Particularities of the orthodontic treatment

Malocclusion is the third place in the oral diseases, the occurrence of occlusal anomalies varies between 11 al 93%; the complications that it brings could be: psychological derived from the alteration of the dentofacial aesthetics; oral function problems, including difficulties in the mobility of the jaw, pain or disorders in the temporomandibular joint and problems to chew, to swallow or to speak; and finally, problems of major susceptibility to traumatism, periodontal diseases or dental decay (Proffit, 2008; Sidlauskas & Lopatiene, 2009).

The orthodontic treatment can correct orofacial alterations, which can influence the patient's psique and social integration of the same one. Importantly, the face, the smiles and the teeth are part of the first impression of another person (Trulsson et al., 2002).

The purpose of the orthodontic treatment is to move the tooth as efficiently as be possible with the minimum of adverse effects to the tooth and the support tissues.

The requirements before initiating an orthodontic treatment are:

• Enough bone support (generally two thirds of the length of the root).

• To be sure that the occlusion will be stabilized at the ending of the treatment.

• The patient must have good health.

• The patient must be motivated and cooperator.

When placed fixed appliances, besides the brackets, the orthodontic technique use other attachments as: bands (actually preformed), wires, springs or buttons.

The length of orthodontic treatment with fixed appliances has approximately 13-15 months; nevertheless, factors so far linked to increased treatment duration include anatomy, malocclusion, direction growth, molar class, extractions, use of fixed appliances in both arches, and others (Turbill et al., 2001).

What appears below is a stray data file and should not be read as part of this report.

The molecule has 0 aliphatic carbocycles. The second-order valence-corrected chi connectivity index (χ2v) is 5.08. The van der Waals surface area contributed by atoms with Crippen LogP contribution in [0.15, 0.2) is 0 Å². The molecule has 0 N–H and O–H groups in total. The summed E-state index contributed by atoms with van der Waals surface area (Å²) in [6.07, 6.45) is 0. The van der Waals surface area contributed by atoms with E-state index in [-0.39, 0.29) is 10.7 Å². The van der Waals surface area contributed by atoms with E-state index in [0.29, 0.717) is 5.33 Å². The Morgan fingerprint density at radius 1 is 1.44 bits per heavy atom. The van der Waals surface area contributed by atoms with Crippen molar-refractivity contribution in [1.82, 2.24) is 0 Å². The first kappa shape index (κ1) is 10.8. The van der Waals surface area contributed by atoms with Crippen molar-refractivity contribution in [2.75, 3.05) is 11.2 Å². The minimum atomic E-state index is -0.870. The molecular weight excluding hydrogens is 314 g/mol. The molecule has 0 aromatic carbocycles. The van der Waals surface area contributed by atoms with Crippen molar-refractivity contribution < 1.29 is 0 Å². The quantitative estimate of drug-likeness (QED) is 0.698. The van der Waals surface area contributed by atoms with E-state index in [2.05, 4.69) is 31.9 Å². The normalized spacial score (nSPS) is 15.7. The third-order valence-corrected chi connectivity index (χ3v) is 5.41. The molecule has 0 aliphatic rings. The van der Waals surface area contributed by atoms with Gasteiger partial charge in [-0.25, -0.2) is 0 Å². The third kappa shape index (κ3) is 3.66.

Patients who undergo orthodontic therapy have oral ecologic changes because increased retentive sites for retention of food particles, which allows the bacterial growth.

Lesions developed during orthodontic treatment could be radicular resorption, gingival recession and increase of caries risk and periodontal diseases. The enamel decalcification is one of the most common and undesirable complications of the orthodontic therapy. Some authors (Chang et al., 1999; Heintze, 1999; Zárate et al., 2004) show increase of decalcifications or white spot lesions in patient on treatment.

Demineralization of the enamel around brackets can be an extremely rapid process, which appears most frequently on the cervical and middle thirds of the buccal surfaces of the maxillary lateral incisors, mandible canines and the first premolars. The prevalence of new enamel lesions in orthodontic patients treated with fixed appliances and using fluoride toothpaste is reported to be 13 to 75 % (Derks et al., 2007).

We can find periodontal alterations after orthodontic treatment such as: generalized gingivitis after bonding and light lost of alveolar bone level and of epithelial insertion (Bollen et al., 2008).

It seems, that the bone lost could be more serious when more complex and extensive will be the orthodontic movement.

That is the reason because the maintenance of an effective oral hygiene is critical during the treatment.

We can considerate the next preventive measures in orthodontic patients:

• To evaluate the toothbrushing technique.

• To avoid the cariogenic diet.

• To evaluate the periodontal conditions during the treatment.

• To establish a continuos motivation for the oral care.

When we do a good orthodontic treatment and with a correct regime of oral hygiene, we do not have important periodontal complications.

It has been demonstrated that children who receive orthodontic therapy, at the end of this treatment, presents lower dental plaque levels and gingival bleeding that children who did not receive treatment; it could be because they have better dental alignment, but also to that the subjects modify his oral personal hygiene and attitude (Gwinnett & Ceen, 1979).

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